Then, in 663, Rome had its first imperial visit for two centuries, by Constans II - its worst disaster since the Gothic Wars when the emperor proceeded to strip Rome of metal, including from buildings and statues, to provide materials for armaments to use against the Saracens. However, for the next half-century, despite further tensions, Rome and the Papacy continued to prefer continued Byzantine rule - in part because the alternative was Lombard rule, and in part because Rome's food was largely coming from Papal estates elsewhere in the Empire, particularly Sicily.
However, in 727, Pope Gregory II refused to accept the decrees of Emperor Leo III, establishing iconoclasm. Leo proceeded, unsuccessfully, to impose iconoclasm on Rome by military force and then confiscated the Papal estates in Sicily and transferred areas previously ecclesiastically under the Pope but stil under Byzantine control to the Patriarch of Constantinople. In effect, Rome had been expelled from the Byzantine Empire.
This left Rome reliant purely on its own local forces to protect itself against Lombard encroachment - sometimes now, indeed, encouraged by the Byzantines. Other protectors were now needed - and finally, in 753, Pope Stephen III induced Pepin III, king of the Franks, to attack the Lombards on the Papacy's behalf.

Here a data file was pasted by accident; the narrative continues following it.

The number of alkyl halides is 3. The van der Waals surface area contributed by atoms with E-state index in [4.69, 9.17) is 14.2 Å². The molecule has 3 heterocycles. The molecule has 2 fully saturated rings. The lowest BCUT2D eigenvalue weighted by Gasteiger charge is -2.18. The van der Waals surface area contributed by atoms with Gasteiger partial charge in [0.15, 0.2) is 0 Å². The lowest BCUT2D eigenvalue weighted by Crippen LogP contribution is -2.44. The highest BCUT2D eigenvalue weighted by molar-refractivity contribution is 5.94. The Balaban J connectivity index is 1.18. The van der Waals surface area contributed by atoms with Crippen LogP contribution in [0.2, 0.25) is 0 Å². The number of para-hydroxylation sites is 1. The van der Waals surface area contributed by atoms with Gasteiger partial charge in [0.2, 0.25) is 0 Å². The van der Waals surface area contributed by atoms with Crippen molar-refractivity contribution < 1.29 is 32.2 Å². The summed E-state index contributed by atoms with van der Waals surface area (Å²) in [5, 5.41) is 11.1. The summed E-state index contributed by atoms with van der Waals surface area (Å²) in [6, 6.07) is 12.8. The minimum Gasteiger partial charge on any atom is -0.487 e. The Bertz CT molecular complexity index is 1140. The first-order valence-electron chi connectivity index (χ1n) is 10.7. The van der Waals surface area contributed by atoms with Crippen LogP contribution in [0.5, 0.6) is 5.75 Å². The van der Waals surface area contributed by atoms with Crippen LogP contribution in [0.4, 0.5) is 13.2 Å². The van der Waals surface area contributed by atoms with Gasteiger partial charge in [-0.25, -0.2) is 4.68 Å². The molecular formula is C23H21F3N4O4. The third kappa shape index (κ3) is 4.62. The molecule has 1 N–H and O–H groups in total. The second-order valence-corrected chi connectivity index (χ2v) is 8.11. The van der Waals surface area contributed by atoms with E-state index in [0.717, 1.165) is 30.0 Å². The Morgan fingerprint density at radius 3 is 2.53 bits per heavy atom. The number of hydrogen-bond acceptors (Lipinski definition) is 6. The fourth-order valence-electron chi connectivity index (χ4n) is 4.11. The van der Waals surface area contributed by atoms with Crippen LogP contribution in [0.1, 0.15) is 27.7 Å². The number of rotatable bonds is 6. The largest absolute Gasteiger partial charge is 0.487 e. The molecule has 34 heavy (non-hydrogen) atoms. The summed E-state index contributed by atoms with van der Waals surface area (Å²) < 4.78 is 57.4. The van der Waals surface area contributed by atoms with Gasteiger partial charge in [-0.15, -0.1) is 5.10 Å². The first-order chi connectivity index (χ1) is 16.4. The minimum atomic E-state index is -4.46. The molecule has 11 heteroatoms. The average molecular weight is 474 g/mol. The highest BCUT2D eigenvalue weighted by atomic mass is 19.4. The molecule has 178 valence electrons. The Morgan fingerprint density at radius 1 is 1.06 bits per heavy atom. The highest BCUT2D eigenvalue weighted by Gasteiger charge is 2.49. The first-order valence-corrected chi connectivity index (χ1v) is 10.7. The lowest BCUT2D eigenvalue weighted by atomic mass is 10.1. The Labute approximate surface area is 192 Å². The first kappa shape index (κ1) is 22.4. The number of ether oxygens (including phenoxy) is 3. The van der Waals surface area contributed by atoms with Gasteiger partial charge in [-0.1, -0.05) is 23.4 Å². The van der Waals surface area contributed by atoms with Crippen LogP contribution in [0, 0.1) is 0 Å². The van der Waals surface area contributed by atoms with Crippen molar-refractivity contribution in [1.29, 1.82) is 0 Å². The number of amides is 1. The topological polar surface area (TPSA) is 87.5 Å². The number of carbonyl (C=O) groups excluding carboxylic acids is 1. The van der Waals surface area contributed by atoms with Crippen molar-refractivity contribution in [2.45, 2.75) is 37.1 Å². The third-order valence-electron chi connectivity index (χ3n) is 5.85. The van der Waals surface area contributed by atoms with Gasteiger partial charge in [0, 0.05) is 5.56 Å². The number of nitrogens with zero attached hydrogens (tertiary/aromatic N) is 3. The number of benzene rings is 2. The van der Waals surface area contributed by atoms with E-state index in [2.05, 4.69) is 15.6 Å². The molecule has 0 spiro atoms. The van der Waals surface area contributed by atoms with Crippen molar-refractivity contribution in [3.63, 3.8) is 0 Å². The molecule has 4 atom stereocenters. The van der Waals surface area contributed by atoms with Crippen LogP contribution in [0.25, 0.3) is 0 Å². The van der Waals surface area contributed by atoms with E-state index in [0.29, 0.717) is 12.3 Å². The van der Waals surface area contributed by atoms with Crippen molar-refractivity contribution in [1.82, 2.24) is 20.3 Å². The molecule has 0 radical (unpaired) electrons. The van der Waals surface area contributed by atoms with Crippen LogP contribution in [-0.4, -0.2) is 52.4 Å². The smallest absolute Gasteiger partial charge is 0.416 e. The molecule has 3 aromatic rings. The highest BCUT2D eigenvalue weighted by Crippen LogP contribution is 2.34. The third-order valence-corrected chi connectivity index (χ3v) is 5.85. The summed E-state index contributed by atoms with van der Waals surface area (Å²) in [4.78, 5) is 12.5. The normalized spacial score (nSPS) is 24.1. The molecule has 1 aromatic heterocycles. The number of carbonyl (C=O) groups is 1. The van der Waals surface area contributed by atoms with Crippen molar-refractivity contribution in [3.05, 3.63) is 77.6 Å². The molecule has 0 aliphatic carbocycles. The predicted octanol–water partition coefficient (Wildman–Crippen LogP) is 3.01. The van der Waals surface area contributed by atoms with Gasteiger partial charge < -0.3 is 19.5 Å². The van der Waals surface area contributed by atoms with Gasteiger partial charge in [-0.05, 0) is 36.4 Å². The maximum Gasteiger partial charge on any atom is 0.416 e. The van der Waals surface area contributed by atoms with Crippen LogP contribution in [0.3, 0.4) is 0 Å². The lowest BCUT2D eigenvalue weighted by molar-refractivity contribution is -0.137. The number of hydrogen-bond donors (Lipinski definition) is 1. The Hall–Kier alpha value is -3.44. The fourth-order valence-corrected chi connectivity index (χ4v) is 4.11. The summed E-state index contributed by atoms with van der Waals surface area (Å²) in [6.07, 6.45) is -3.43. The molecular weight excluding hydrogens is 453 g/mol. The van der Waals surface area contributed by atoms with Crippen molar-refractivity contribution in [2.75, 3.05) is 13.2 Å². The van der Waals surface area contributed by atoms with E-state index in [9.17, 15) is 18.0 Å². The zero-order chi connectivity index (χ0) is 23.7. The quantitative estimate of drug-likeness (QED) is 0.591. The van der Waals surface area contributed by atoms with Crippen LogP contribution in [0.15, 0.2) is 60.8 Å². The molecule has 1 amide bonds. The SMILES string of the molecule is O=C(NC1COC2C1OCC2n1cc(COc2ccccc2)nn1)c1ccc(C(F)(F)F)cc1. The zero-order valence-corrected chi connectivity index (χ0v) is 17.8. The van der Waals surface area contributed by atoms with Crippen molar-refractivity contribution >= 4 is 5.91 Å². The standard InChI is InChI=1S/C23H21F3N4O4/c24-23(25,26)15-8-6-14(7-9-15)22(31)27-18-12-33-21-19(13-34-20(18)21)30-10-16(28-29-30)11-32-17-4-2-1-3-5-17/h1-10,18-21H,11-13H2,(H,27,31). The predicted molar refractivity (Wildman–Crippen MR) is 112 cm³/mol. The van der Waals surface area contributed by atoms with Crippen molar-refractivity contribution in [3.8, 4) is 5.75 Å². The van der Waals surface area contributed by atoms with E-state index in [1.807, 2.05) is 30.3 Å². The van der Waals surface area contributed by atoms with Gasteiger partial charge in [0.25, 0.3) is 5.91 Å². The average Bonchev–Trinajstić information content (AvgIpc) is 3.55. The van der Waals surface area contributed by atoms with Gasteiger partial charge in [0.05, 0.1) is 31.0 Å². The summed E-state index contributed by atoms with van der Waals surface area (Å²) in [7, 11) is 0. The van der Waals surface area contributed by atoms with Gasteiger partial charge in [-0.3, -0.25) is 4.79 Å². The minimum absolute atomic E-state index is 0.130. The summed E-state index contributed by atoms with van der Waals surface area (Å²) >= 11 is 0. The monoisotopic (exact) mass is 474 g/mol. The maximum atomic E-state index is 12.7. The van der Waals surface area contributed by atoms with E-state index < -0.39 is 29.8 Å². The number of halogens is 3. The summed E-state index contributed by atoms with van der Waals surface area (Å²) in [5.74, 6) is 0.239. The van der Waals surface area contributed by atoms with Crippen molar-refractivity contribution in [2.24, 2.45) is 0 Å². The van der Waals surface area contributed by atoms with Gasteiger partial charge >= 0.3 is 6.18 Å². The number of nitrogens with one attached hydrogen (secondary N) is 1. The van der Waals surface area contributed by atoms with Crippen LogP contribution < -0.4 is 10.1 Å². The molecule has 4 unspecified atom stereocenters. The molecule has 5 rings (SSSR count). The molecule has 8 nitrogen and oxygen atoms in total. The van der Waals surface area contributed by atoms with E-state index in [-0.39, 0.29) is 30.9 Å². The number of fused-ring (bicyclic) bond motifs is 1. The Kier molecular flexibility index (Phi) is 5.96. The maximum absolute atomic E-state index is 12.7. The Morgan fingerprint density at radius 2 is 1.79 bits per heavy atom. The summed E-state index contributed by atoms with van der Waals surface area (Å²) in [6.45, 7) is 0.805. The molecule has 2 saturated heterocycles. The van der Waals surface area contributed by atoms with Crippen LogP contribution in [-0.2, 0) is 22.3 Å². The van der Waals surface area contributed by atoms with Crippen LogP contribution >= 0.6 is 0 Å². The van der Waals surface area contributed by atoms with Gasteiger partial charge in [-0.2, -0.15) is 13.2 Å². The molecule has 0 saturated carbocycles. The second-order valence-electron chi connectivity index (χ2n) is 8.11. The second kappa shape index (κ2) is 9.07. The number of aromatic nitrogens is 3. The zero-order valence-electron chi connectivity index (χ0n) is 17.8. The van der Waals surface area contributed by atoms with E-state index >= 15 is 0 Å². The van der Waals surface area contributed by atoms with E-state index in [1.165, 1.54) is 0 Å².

In the 9th century, Pope Leo IV commisioned the construction of a wall around an area on the opposite side of the Tiber from the seven hills of Rome, which has since been called the Leonine City.
When Pepin III defeated the Lombards in 756, Rome became the capital city of the Papal States, a territorial entity at least nominally ruled by the Papacy. In practice, however, the government of the city was hotly contested between various factions of Roman nobility, the Pope, the Holy Roman Emperor, and occasional republican insurrections. After the suppression of the republic of 1434 , the Papacy folded the government of Rome into the ecclesiastical bureaucracy. During this period Rome became the worldwide centre of Christianity and increasingly developed a relevant political role that made it one of the most important towns of the Old Continent. In art, although Florence became the center of humanism and the Rinascimento (Renaissance), Rome was the center of baroque, and architecture deeply affected its central areas.